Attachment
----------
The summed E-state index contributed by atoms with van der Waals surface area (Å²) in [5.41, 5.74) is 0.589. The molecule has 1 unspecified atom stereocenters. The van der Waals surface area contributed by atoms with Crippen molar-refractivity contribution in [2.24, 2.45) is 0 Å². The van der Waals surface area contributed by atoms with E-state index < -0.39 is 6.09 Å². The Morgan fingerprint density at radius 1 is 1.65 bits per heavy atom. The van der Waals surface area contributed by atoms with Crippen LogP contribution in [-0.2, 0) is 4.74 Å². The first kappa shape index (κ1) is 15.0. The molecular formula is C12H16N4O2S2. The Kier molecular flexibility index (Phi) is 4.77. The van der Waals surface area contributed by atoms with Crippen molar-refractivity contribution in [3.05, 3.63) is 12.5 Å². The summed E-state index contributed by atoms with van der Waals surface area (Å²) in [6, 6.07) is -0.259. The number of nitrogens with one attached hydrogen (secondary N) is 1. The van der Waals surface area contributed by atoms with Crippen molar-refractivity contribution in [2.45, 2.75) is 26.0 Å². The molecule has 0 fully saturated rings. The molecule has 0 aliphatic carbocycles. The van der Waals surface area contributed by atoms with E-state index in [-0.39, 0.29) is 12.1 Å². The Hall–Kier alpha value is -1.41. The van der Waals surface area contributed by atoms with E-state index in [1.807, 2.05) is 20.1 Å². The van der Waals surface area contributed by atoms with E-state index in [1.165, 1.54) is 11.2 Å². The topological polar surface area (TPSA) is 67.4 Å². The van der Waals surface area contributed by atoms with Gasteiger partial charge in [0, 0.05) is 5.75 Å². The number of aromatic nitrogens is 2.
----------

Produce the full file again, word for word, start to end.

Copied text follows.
The summed E-state index contributed by atoms with van der Waals surface area (Å²) in [5.41, 5.74) is 0.589. The molecule has 1 unspecified atom stereocenters. The van der Waals surface area contributed by atoms with Crippen molar-refractivity contribution in [2.24, 2.45) is 0 Å². The van der Waals surface area contributed by atoms with E-state index < -0.39 is 6.09 Å². The Morgan fingerprint density at radius 1 is 1.65 bits per heavy atom. The van der Waals surface area contributed by atoms with Crippen LogP contribution in [-0.2, 0) is 4.74 Å². The first kappa shape index (κ1) is 15.0. The molecular formula is C12H16N4O2S2. The Kier molecular flexibility index (Phi) is 4.77. The van der Waals surface area contributed by atoms with Crippen molar-refractivity contribution in [3.05, 3.63) is 12.5 Å². The summed E-state index contributed by atoms with van der Waals surface area (Å²) in [6, 6.07) is -0.259. The number of nitrogens with one attached hydrogen (secondary N) is 1. The van der Waals surface area contributed by atoms with Crippen molar-refractivity contribution in [2.45, 2.75) is 26.0 Å². The molecule has 0 fully saturated rings. The molecule has 0 aliphatic carbocycles. The van der Waals surface area contributed by atoms with E-state index in [-0.39, 0.29) is 12.1 Å². The Hall–Kier alpha value is -1.41. The van der Waals surface area contributed by atoms with E-state index in [1.807, 2.05) is 20.1 Å². The van der Waals surface area contributed by atoms with E-state index in [1.165, 1.54) is 11.2 Å². The topological polar surface area (TPSA) is 67.4 Å². The van der Waals surface area contributed by atoms with Gasteiger partial charge in [0, 0.05) is 5.75 Å². The number of aromatic nitrogens is 2.